“I feel like you should [have] to opt in to this [program,] not opt out,” said Ordacowski.

Some faculty members shared similar concerns at last week’s faculty senate meeting.

“I think students are going to be the ones who lose a bit on this…and Barnes and Noble wins,” said Nathan Dodge, who teaches at FIU’s Chaplin School of Hospitality and Tourism Management.

Dodge’s comments came after a presentation about the program by Junco and Birgitta Rausch-Monoto, a member of FIU’s Textbook Affordability Task Force.

“We will generate significant savings for all our undergraduate students!,” one of Junco and Rausch-Monoto’s presentation slides read.

They highlighted the program’s benefits and reiterated that students can opt out of the program if they choose. 

“We understand that the perception of an opt-out program is one that our students [think they are] being forced into this,” said Rausch-Monoto. “Because we made this [Panther Book Pack] model work, it is sustainable for everybody who participates. It’s a win-win-win.”

Rausch-Monoto presents the Panther Book Pack student interface at the faculty senate meeting.

While there will be an opt-out option come fall, it is currently unavailable on the program’s website, which describes in detail its own benefits but promises the feature allowing students to see the total cost of course material and opt-out is “coming soon”.

Also missing on the website are “detailed instructions on how to opt out” and “examples of comparison pricing by majors”.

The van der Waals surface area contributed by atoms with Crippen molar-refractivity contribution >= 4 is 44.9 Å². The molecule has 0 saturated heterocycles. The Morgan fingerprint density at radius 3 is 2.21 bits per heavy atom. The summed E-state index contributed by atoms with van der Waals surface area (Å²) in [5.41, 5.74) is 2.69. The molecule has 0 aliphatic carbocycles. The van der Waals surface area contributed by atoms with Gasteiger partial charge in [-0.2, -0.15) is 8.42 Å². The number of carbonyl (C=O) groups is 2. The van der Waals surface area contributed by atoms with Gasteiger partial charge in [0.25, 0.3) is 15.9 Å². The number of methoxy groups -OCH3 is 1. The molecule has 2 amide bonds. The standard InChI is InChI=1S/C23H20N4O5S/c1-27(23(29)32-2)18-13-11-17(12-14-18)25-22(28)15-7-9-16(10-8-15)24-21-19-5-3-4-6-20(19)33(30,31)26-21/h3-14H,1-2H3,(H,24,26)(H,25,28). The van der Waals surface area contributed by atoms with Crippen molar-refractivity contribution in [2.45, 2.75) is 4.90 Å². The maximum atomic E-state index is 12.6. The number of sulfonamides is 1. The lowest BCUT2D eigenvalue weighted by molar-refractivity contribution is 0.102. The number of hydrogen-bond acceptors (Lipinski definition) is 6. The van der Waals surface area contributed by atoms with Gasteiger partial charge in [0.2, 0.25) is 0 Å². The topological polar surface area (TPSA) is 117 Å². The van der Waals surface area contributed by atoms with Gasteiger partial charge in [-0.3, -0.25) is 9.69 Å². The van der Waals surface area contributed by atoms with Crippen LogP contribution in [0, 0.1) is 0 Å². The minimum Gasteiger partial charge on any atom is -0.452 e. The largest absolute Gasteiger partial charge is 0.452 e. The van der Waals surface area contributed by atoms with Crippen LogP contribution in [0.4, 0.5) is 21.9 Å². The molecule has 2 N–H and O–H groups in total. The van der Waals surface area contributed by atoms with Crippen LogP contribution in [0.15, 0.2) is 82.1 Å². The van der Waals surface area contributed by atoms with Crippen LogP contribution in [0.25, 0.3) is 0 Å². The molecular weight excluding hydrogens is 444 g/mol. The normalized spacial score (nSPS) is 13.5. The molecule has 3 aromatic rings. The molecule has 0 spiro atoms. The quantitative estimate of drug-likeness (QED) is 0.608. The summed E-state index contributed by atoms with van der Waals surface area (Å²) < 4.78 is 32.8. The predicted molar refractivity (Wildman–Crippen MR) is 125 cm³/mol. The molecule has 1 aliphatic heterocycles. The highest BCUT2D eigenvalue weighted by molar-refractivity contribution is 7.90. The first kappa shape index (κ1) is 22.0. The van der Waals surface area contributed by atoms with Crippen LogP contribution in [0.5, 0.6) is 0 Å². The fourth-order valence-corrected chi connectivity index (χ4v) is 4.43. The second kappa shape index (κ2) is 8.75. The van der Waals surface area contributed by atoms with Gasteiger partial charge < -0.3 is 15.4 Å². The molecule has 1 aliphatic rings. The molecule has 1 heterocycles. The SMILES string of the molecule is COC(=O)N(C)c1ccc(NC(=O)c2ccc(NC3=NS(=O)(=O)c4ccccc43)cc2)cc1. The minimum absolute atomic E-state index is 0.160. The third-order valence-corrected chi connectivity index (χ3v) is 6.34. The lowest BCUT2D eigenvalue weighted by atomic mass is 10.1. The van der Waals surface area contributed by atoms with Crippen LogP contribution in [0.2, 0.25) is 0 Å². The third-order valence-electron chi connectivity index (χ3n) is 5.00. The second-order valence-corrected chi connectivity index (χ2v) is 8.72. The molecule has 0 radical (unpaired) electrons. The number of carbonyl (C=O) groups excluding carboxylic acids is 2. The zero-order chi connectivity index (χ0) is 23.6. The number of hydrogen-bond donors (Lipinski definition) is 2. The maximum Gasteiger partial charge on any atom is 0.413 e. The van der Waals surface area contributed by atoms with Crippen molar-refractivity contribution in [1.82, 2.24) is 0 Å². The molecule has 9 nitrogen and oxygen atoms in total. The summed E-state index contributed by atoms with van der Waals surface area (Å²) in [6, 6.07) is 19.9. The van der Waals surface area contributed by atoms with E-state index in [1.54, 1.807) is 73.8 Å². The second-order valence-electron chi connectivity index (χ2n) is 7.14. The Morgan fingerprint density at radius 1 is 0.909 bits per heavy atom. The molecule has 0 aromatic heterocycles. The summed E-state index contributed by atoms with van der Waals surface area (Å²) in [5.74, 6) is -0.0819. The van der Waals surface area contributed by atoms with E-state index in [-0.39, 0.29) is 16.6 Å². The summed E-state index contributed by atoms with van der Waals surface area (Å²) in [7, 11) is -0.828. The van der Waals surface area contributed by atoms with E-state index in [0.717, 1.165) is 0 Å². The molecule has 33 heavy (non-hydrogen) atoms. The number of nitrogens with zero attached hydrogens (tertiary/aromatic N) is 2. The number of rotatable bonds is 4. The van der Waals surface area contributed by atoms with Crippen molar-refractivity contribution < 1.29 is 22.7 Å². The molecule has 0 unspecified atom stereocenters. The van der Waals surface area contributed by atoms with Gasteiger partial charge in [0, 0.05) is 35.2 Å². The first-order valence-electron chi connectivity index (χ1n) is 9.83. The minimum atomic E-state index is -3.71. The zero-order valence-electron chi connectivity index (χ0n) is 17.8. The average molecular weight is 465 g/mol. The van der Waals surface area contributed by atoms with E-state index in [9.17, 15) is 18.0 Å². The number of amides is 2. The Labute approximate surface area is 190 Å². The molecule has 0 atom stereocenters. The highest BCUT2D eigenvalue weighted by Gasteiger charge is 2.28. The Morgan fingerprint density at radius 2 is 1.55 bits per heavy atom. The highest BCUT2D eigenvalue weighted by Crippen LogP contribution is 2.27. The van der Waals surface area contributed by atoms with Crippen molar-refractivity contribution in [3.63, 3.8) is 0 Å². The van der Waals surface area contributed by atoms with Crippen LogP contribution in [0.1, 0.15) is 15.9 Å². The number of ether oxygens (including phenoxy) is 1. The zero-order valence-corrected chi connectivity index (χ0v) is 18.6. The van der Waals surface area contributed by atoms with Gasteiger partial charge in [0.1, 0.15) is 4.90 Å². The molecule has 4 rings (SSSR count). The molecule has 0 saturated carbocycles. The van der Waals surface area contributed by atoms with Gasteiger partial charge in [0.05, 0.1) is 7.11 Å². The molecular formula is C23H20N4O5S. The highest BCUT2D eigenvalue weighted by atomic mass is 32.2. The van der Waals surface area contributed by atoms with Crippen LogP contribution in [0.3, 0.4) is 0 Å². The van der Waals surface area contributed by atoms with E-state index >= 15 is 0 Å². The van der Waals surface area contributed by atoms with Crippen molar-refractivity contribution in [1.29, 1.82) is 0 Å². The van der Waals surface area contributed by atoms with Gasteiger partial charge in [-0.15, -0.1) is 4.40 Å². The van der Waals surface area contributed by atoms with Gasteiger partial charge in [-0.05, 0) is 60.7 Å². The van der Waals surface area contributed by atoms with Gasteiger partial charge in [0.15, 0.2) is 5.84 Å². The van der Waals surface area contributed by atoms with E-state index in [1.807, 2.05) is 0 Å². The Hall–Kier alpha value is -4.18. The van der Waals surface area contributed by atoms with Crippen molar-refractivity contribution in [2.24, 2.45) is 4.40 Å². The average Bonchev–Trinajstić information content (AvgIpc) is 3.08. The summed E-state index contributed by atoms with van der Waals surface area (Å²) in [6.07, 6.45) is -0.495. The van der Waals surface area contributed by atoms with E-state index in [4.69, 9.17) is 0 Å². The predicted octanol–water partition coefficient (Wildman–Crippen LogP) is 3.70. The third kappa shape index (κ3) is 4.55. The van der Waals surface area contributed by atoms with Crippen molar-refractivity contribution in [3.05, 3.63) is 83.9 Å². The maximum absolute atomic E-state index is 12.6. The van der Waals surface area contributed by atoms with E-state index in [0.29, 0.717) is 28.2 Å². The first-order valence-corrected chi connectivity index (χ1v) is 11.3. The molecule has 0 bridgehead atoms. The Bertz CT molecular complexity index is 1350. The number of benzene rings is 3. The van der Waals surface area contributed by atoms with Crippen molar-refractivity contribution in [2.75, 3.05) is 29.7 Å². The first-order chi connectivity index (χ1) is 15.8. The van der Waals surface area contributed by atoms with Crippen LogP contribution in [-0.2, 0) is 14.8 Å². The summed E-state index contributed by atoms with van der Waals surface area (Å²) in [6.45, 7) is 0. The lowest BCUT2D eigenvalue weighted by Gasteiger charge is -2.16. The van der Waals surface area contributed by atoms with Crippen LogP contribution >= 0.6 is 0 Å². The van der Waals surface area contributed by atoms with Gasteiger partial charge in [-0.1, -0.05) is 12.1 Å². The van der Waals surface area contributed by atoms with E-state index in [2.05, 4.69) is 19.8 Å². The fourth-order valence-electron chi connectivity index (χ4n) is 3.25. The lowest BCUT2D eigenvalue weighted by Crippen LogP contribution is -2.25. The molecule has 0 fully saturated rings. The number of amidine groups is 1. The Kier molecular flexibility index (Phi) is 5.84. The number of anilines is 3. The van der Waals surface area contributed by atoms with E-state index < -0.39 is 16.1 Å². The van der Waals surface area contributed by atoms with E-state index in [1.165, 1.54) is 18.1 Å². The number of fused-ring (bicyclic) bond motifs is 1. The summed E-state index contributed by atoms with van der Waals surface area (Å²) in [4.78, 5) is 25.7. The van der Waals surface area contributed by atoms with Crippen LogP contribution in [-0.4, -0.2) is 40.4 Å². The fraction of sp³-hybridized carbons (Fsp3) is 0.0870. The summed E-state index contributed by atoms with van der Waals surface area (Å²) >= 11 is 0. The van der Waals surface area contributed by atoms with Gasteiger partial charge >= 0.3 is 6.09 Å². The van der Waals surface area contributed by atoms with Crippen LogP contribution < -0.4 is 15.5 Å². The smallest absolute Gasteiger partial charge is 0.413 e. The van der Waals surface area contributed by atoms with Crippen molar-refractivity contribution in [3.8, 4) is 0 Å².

Faculty must assist students with understanding the program, Junco and Rausch-Monoto said.

“What’s really important is that you, as an instructor of an undergraduate course, take a look at the materials that you require and that you advise your students accordingly at the beginning of the semester,” Rausch-Monoto told faculty at the meeting.

Their presentation was followed by a question and answer session with faculty, which lasted for nearly 40 minutes. Several senators questioned the program’s logistics and said it was unclear how it would affect students.

Journalism professor Neil Reisner said he was confused how the program would work for majors like journalism that assigned books students would need throughout the year.

“I’m not trying to make trouble, I’m really not, contrary to what people may think,” said Reisner. “I really am having trouble getting my mind around this.”

He and another professor, Samantha Lemus-Martinez, raised additional concerns about assigning recommended textbooks under the new program.

The program only covers required textbooks which students must return each term.

Under the new program students would pay the full cost of all recommended materials, said Rausch-Monoto, explaining that FIU will cover required course materials but is discouraging professors from listing recommended materials as required.

“We don’t want the faculty to game the system,” she told Lemus-Martinez, who had asked about doing so in order to save students money.

One of the last senators to question the presenters, Dodge said he wasn’t convinced of the program’s benefits.

“I think that this is akin to an all-you-can-drink package on a cruise where the cruise ship wins and the customer doesn’t,” said Dodge, announcing his intent to use the program as a case study in his classes to see for himself whether students benefit.

“Let’s exchange data, please. I welcome that,” responded an amused Junco.

Dodge’s study may be one of the first to provide data on the results of such a program. According to Junco, FIU is one of the first universities to implement one. And of the institutions that do have similar programs, most have far less students or are private universities.

Junco said feedback from these institutions seems to be “positive thus far”.

Dodge reiterated his concerns.

“I’m curious how many of my students do it, versus what they could have paid,” said Dodge. “We’re going to have a lot of fun next semester.”